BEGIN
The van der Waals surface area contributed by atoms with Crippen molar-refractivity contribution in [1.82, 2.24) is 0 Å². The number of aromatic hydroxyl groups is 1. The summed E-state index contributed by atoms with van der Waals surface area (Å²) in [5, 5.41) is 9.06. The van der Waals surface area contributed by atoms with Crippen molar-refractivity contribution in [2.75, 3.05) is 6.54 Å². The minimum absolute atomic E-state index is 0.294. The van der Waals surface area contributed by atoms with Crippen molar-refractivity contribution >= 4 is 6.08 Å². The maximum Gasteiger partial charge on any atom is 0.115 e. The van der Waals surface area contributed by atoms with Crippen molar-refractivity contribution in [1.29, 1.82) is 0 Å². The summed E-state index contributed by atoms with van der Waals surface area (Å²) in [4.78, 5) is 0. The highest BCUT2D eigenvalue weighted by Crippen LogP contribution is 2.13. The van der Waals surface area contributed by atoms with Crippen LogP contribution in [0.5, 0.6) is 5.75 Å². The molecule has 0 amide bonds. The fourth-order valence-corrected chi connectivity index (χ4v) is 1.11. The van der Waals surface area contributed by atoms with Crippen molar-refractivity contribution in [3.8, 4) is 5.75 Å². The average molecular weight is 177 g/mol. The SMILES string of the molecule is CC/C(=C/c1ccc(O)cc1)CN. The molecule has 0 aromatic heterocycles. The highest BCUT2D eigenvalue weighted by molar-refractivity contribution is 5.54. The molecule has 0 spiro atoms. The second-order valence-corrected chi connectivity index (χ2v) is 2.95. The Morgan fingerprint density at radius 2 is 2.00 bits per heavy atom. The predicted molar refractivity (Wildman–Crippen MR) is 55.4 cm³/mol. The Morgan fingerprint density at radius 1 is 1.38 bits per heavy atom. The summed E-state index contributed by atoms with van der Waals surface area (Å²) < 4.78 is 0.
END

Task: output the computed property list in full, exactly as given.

The van der Waals surface area contributed by atoms with Crippen molar-refractivity contribution in [1.82, 2.24) is 0 Å². The number of aromatic hydroxyl groups is 1. The summed E-state index contributed by atoms with van der Waals surface area (Å²) in [5, 5.41) is 9.06. The van der Waals surface area contributed by atoms with Crippen molar-refractivity contribution in [2.75, 3.05) is 6.54 Å². The minimum absolute atomic E-state index is 0.294. The van der Waals surface area contributed by atoms with Crippen molar-refractivity contribution >= 4 is 6.08 Å². The maximum Gasteiger partial charge on any atom is 0.115 e. The van der Waals surface area contributed by atoms with Crippen molar-refractivity contribution in [1.29, 1.82) is 0 Å². The summed E-state index contributed by atoms with van der Waals surface area (Å²) in [4.78, 5) is 0. The highest BCUT2D eigenvalue weighted by Crippen LogP contribution is 2.13. The van der Waals surface area contributed by atoms with Crippen LogP contribution in [0.5, 0.6) is 5.75 Å². The molecule has 0 amide bonds. The fourth-order valence-corrected chi connectivity index (χ4v) is 1.11. The van der Waals surface area contributed by atoms with Crippen molar-refractivity contribution in [3.8, 4) is 5.75 Å². The average molecular weight is 177 g/mol. The SMILES string of the molecule is CC/C(=C/c1ccc(O)cc1)CN. The molecule has 0 aromatic heterocycles. The highest BCUT2D eigenvalue weighted by molar-refractivity contribution is 5.54. The molecule has 0 spiro atoms. The second-order valence-corrected chi connectivity index (χ2v) is 2.95. The Morgan fingerprint density at radius 2 is 2.00 bits per heavy atom. The predicted molar refractivity (Wildman–Crippen MR) is 55.4 cm³/mol. The Morgan fingerprint density at radius 1 is 1.38 bits per heavy atom. The summed E-state index contributed by atoms with van der Waals surface area (Å²) < 4.78 is 0.